Maternal pro-inflammatory state during pregnancy and newborn leukocyte telomere length: A prospective investigation

Brain Behav Immun. 2019 Aug;80:419-426. doi: 10.1016/j.bbi.2019.04.021. Epub 2019 Apr 8.


Introduction: Telomere biology plays a fundamental role in maintaining the integrity of the genome and cell, and shortened telomeres have been linked to several age-related diseases. The initial (newborn) telomere length (TL) represents a critically important feature of the telomere biology system. Exposure to a variety of adverse prenatal conditions such as maternal stress, suboptimal diet, obesity, and obstetric complications, is associated with shorter offspring TL at birth and in adult life. Many, if not all, of these exposures are believed to have an inflammatory component. In this context, stress-related immunological processes during pregnancy may constitute a potential additional biological pathway because they can affect telomere length and telomerase activity via transcriptions factors such as cyclic adenosine monophosphate-dependent transcription factor (ATF7) and nuclear factor-kappa B (NF-κB). Thus, in the present study we examined the hypothesis that maternal pro-inflammatory state across pregnancy, operationalized as the balance between tumor necrosis factor (TNF)-α, a major pro-inflammatory cytokine, and interleukin-10 (IL-10), the major anti-inflammatory cytokine, is associated with newborn leukocyte telomere length (LTL) at birth.

Methods and materials: Participants were healthy women (N = 112) recruited in early pregnancy. Concentrations of TNF- α and IL-10 were quantified in early, mid and late pregnancy from maternal blood samples. Telomere length was assessed in newborn blood samples soon after birth.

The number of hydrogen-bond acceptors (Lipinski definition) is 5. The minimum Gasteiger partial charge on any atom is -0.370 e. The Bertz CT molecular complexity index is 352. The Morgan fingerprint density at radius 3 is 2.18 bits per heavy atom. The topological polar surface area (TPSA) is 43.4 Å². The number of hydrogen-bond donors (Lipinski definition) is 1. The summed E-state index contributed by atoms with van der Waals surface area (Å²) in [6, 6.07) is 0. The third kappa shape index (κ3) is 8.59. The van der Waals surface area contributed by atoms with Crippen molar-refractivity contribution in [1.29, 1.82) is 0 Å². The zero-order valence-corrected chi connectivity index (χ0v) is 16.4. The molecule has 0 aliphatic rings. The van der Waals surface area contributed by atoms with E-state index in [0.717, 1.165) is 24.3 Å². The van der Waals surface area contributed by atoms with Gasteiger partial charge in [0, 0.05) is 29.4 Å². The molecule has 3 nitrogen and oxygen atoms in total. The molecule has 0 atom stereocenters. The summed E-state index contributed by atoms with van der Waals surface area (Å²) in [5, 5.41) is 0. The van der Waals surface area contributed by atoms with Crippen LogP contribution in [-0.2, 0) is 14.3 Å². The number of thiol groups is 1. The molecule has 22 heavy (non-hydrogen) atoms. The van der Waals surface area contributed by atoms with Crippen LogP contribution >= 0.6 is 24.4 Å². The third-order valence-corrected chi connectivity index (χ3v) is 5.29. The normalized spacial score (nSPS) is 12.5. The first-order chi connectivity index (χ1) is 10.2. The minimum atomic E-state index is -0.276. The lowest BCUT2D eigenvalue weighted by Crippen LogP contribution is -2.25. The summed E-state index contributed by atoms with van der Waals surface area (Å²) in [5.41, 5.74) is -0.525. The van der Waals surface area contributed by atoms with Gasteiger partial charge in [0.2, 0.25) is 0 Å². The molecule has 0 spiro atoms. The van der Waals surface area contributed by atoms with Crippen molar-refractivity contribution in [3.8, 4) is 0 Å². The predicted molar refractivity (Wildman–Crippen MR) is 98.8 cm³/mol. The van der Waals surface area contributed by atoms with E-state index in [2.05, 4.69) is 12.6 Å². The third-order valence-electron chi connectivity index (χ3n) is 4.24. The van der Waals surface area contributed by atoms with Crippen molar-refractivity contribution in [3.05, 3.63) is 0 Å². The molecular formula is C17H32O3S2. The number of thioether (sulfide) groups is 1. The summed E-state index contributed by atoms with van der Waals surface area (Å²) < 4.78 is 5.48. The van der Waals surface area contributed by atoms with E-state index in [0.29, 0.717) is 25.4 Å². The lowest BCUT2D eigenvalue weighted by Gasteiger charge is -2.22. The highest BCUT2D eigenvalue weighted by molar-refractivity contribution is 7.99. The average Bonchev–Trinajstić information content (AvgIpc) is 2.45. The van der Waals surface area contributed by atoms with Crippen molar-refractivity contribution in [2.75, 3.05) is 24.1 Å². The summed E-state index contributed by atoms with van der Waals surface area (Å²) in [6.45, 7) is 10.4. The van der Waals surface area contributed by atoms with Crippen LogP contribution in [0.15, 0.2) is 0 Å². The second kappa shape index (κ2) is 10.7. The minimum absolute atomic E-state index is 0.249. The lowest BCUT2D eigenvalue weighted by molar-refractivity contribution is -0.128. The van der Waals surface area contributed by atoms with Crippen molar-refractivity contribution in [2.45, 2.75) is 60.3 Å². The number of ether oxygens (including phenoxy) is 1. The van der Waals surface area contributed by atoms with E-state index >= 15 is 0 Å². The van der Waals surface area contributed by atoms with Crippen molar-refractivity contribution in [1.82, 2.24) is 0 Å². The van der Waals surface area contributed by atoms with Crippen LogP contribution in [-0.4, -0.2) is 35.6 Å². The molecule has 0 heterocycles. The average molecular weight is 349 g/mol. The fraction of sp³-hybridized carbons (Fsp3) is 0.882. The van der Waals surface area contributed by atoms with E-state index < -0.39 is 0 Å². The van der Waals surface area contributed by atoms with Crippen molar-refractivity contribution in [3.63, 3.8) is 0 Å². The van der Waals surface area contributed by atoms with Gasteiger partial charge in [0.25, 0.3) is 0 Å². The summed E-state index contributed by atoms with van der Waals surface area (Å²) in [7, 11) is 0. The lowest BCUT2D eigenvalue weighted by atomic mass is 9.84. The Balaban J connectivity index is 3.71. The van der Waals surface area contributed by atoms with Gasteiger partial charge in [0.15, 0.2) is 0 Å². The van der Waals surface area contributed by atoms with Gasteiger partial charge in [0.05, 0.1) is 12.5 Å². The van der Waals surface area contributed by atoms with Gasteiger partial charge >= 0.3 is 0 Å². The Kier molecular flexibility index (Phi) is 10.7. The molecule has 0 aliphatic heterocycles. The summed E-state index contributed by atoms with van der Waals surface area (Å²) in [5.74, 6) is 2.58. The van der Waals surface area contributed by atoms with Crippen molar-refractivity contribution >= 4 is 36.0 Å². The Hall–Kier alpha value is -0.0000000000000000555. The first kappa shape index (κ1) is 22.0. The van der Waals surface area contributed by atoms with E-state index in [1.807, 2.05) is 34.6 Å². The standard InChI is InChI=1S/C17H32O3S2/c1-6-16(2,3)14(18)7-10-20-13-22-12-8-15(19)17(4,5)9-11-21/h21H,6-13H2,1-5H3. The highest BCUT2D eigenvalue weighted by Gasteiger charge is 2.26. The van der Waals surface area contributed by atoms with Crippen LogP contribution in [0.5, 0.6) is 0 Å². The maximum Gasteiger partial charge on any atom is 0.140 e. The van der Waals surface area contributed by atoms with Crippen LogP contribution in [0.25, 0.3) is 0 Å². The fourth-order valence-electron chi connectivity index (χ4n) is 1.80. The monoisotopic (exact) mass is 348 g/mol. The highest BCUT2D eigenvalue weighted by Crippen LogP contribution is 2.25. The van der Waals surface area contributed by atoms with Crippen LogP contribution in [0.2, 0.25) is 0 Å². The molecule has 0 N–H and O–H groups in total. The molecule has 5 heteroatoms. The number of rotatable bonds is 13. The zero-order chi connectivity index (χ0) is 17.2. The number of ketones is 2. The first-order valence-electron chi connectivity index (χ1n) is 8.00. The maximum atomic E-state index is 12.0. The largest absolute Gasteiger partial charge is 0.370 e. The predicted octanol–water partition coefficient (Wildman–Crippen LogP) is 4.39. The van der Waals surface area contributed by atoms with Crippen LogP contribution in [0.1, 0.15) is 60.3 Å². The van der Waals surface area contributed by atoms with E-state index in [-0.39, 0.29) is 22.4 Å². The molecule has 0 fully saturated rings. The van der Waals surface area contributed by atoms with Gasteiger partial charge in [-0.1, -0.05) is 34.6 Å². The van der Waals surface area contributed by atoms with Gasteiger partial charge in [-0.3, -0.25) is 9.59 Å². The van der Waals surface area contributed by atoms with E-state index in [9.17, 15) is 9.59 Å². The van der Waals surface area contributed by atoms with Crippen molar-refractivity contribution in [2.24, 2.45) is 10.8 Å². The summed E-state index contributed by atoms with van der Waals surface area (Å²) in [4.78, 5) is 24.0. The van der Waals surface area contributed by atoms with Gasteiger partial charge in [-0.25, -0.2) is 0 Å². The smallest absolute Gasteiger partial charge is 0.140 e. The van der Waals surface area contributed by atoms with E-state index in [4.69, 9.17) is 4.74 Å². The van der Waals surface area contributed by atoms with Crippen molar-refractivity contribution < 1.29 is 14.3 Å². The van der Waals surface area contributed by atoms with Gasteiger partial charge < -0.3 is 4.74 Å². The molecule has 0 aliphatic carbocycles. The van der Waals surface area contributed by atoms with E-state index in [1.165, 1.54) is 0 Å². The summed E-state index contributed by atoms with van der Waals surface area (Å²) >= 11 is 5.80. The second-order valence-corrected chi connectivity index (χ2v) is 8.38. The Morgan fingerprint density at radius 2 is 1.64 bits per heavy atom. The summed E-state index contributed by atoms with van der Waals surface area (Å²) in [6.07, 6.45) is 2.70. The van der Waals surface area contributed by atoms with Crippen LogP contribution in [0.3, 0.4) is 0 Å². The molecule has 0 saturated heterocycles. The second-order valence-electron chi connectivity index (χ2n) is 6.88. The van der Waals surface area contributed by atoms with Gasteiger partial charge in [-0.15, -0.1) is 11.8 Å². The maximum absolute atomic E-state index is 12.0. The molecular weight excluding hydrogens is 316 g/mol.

Results: After adjusting for maternal age, maternal pre-pregnancy BMI, birth weight percentile, and infant sex, a higher mean TNF-α/IL-10 ratio across pregnancy was significantly associated with shorter newborn TL (β = -.205, p = .030). Newborn TL was, on average, 10% shorter in offspring of women in the upper compared to lower quartile of the TNF-α/IL-10 ratio during pregnancy.

Discussion: These findings provide new evidence in humans for a potential "programming" mechanism linking maternal systemic pro-inflammatory processes during pregnancy with the initial (newborn) setting of her offspring's telomere system.

Keywords: Cytokines; Developmental programming; Disease susceptibility; Pregnancy; Pro-inflammatory ratio; Telomeres.

Publication types

  • Research Support, N.I.H., Extramural
  • Research Support, Non-U.S. Gov't

MeSH terms

  • Adult
  • Female
  • Humans
  • Infant, Newborn
  • Inflammation / blood*
  • Inflammation / complications
  • Inflammation / immunology*
  • Interleukin-10 / blood
  • Leukocytes / immunology*
  • Longitudinal Studies
  • Pregnancy
  • Pregnancy Complications / blood*
  • Pregnancy Complications / immunology*
  • Prospective Studies
  • Telomere / immunology*
  • Tumor Necrosis Factor-alpha / blood
  • Young Adult


  • IL10 protein, human
  • TNF protein, human
  • Tumor Necrosis Factor-alpha
  • Interleukin-10